(af) Measured probability p of finding a particular number of condensates for a system with S=100 states and with connectivity C (5 × 106 systems analysed per histogram). The connectivity specifies the percentage of states between which transitions of particles occur with a non-zero effective rate constant aij=rijrji. Effective rate constants aij were sampled from a Gaussian distribution (zero mean, unit variance). (a) At full connectivity, the distribution is pseudobinomial with only odd numbers of condensates (C=1; light blue bars)19,60,66. (b) As the connectivity is reduced, even numbers of condensates become possible when systems decouple into even numbers of subsystems (C=0.129; dark blue bars). (c) The distribution exhibits bimodality (C=0.075) and (d) approaches a minimal average number of 40.2 condensates (C=0.055). (e) This average subsequently increases (C=0.018) because isolated states are trivially selected as condensates (C=0) as shown in f. (g) Average number of condensates per number of states (colour coded) plotted against the number of states S and the connectivity C (log–log graph in inset; ≥104 systems per data point, see Supplementary Fig. 4 for the reliability of the linear programming algorithm). White circles correspond to distributions shown in (ae). The minimal relative number of condensates conforms to the power law C1/Sγ with γ=0.998±0.008 (s.e.m.) and can be related to the criticality of random networks20.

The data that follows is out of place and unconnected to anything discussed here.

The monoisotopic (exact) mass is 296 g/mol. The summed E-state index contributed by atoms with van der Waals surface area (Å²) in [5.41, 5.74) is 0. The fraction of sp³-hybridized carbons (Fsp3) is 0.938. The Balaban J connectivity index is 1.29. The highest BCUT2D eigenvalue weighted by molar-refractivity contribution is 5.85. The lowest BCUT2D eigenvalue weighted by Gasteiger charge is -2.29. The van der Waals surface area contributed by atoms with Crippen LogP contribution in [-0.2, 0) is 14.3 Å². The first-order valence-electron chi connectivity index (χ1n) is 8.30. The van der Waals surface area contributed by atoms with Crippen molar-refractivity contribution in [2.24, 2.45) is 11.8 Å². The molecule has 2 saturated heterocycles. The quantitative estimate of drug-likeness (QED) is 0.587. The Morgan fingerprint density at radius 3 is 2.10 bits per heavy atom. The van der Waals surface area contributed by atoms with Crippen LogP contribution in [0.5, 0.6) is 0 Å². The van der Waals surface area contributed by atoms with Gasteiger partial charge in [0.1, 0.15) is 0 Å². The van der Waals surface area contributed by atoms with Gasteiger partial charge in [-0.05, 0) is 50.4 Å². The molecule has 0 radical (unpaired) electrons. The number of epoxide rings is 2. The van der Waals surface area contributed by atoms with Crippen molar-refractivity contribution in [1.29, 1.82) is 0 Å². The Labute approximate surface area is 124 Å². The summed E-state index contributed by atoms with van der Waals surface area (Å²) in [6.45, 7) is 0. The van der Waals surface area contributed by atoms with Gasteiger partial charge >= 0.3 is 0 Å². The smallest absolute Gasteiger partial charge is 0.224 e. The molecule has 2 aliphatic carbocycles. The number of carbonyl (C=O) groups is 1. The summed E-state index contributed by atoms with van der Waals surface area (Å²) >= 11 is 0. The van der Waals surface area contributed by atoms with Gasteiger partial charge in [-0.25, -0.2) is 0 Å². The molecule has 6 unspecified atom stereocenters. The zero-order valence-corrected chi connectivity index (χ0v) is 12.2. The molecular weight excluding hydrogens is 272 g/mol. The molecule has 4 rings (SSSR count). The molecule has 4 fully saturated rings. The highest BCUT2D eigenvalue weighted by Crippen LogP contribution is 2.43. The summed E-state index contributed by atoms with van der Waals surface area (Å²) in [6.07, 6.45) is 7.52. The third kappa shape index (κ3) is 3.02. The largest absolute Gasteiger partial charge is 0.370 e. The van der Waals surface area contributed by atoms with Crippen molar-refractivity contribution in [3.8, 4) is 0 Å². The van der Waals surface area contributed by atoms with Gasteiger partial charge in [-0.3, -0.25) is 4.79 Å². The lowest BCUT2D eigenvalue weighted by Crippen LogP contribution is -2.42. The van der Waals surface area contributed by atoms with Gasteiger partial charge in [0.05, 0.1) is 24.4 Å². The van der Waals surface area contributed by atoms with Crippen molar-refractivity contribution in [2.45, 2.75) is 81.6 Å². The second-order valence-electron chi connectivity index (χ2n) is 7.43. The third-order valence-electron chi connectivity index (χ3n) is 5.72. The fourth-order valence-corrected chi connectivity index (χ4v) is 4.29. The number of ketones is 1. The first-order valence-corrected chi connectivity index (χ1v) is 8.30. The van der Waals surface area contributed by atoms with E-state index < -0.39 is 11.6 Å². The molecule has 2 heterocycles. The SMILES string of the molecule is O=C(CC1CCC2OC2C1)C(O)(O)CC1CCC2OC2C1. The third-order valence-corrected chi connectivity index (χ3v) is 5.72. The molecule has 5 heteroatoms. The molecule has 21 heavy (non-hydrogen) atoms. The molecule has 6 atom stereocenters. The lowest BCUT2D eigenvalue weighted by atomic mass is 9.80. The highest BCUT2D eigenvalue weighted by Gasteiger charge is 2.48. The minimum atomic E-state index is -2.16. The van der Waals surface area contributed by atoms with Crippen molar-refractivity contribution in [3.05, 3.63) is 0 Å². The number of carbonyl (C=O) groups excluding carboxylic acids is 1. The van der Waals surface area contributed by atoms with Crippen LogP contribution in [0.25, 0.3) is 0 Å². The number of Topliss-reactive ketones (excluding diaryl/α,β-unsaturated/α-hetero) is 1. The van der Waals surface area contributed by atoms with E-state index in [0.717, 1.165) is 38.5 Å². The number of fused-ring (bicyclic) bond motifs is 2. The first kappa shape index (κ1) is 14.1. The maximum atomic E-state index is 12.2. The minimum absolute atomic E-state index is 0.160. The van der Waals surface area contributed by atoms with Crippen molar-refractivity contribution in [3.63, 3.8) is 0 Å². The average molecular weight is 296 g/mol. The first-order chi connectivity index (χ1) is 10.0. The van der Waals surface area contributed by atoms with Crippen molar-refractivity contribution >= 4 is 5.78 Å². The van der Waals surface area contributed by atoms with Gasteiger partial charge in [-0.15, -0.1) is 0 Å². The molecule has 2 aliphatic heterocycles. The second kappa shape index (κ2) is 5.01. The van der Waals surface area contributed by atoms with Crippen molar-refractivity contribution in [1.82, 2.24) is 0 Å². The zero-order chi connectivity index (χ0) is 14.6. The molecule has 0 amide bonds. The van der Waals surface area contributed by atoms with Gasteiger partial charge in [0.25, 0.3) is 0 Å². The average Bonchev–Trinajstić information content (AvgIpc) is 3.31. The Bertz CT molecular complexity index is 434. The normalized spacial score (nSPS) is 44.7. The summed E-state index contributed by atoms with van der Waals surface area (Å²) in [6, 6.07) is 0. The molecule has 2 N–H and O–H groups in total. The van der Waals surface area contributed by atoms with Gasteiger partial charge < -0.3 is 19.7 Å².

Design of active condensates